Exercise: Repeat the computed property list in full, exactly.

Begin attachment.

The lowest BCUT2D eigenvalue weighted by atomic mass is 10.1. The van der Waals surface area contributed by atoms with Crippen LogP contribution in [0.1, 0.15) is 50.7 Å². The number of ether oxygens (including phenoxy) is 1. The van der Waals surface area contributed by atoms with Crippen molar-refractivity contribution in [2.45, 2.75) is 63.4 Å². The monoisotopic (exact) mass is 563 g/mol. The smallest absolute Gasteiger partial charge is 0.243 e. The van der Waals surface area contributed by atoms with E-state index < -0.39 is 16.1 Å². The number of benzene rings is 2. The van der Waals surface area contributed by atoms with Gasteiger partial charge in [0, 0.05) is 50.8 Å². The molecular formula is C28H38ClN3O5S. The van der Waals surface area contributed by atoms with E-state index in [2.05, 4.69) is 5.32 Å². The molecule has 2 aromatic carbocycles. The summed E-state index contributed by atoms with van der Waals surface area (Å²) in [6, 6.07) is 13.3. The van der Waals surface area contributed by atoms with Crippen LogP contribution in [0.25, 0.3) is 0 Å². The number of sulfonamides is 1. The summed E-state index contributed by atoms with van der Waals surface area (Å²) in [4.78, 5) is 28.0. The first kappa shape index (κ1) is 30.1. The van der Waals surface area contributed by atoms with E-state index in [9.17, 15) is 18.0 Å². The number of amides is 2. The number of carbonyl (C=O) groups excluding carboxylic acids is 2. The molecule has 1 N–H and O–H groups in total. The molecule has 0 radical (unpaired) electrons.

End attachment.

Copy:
The lowest BCUT2D eigenvalue weighted by atomic mass is 10.1. The van der Waals surface area contributed by atoms with Crippen LogP contribution in [0.1, 0.15) is 50.7 Å². The number of ether oxygens (including phenoxy) is 1. The van der Waals surface area contributed by atoms with Crippen molar-refractivity contribution in [2.45, 2.75) is 63.4 Å². The monoisotopic (exact) mass is 563 g/mol. The smallest absolute Gasteiger partial charge is 0.243 e. The van der Waals surface area contributed by atoms with E-state index < -0.39 is 16.1 Å². The number of benzene rings is 2. The van der Waals surface area contributed by atoms with Gasteiger partial charge in [0, 0.05) is 50.8 Å². The molecular formula is C28H38ClN3O5S. The van der Waals surface area contributed by atoms with E-state index in [2.05, 4.69) is 5.32 Å². The molecule has 2 aromatic carbocycles. The summed E-state index contributed by atoms with van der Waals surface area (Å²) in [6, 6.07) is 13.3. The van der Waals surface area contributed by atoms with Crippen LogP contribution in [0.25, 0.3) is 0 Å². The number of sulfonamides is 1. The summed E-state index contributed by atoms with van der Waals surface area (Å²) in [4.78, 5) is 28.0. The first kappa shape index (κ1) is 30.1. The van der Waals surface area contributed by atoms with E-state index in [9.17, 15) is 18.0 Å². The number of amides is 2. The number of carbonyl (C=O) groups excluding carboxylic acids is 2. The molecule has 1 N–H and O–H groups in total. The molecule has 0 radical (unpaired) electrons.